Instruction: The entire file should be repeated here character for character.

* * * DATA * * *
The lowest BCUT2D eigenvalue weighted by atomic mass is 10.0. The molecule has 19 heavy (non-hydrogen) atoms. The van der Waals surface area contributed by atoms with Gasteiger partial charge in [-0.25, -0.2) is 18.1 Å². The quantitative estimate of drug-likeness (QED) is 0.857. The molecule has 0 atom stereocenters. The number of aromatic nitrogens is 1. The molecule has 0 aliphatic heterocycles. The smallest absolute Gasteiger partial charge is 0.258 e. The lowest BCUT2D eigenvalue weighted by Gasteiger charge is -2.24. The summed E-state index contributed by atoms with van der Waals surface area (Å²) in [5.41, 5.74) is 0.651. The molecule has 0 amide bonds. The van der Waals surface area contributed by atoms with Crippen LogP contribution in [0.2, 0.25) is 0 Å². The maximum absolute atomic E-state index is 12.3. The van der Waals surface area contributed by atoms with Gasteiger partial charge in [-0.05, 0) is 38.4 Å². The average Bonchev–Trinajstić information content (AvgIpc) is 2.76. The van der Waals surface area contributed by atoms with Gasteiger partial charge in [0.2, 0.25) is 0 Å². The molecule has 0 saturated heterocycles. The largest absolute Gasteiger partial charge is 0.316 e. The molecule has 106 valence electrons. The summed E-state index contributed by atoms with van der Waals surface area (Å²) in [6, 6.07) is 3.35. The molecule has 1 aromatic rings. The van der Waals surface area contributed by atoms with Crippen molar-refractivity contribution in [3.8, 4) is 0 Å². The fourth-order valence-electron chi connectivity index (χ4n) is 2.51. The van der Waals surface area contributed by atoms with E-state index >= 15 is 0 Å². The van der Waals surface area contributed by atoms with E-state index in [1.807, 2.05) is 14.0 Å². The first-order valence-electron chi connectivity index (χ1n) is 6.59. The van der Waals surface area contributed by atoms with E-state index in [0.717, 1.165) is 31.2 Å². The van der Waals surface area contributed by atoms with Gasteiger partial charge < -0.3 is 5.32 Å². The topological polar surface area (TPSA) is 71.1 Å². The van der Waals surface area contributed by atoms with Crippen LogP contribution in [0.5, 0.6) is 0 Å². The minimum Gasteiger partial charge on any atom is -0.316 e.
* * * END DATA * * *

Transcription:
The lowest BCUT2D eigenvalue weighted by atomic mass is 10.0. The molecule has 19 heavy (non-hydrogen) atoms. The van der Waals surface area contributed by atoms with Gasteiger partial charge in [-0.25, -0.2) is 18.1 Å². The quantitative estimate of drug-likeness (QED) is 0.857. The molecule has 0 atom stereocenters. The number of aromatic nitrogens is 1. The molecule has 0 aliphatic heterocycles. The smallest absolute Gasteiger partial charge is 0.258 e. The lowest BCUT2D eigenvalue weighted by Gasteiger charge is -2.24. The summed E-state index contributed by atoms with van der Waals surface area (Å²) in [5.41, 5.74) is 0.651. The molecule has 0 amide bonds. The van der Waals surface area contributed by atoms with Crippen LogP contribution in [0.2, 0.25) is 0 Å². The maximum absolute atomic E-state index is 12.3. The van der Waals surface area contributed by atoms with Gasteiger partial charge in [-0.05, 0) is 38.4 Å². The average Bonchev–Trinajstić information content (AvgIpc) is 2.76. The van der Waals surface area contributed by atoms with Gasteiger partial charge in [0.2, 0.25) is 0 Å². The molecule has 0 saturated heterocycles. The largest absolute Gasteiger partial charge is 0.316 e. The molecule has 106 valence electrons. The summed E-state index contributed by atoms with van der Waals surface area (Å²) in [6, 6.07) is 3.35. The molecule has 1 aromatic rings. The van der Waals surface area contributed by atoms with Crippen molar-refractivity contribution in [3.8, 4) is 0 Å². The fourth-order valence-electron chi connectivity index (χ4n) is 2.51. The van der Waals surface area contributed by atoms with E-state index >= 15 is 0 Å². The van der Waals surface area contributed by atoms with E-state index in [1.807, 2.05) is 14.0 Å². The first-order valence-electron chi connectivity index (χ1n) is 6.59. The van der Waals surface area contributed by atoms with E-state index in [0.717, 1.165) is 31.2 Å². The van der Waals surface area contributed by atoms with Gasteiger partial charge < -0.3 is 5.32 Å². The topological polar surface area (TPSA) is 71.1 Å². The van der Waals surface area contributed by atoms with Crippen LogP contribution in [0.5, 0.6) is 0 Å². The minimum Gasteiger partial charge on any atom is -0.316 e.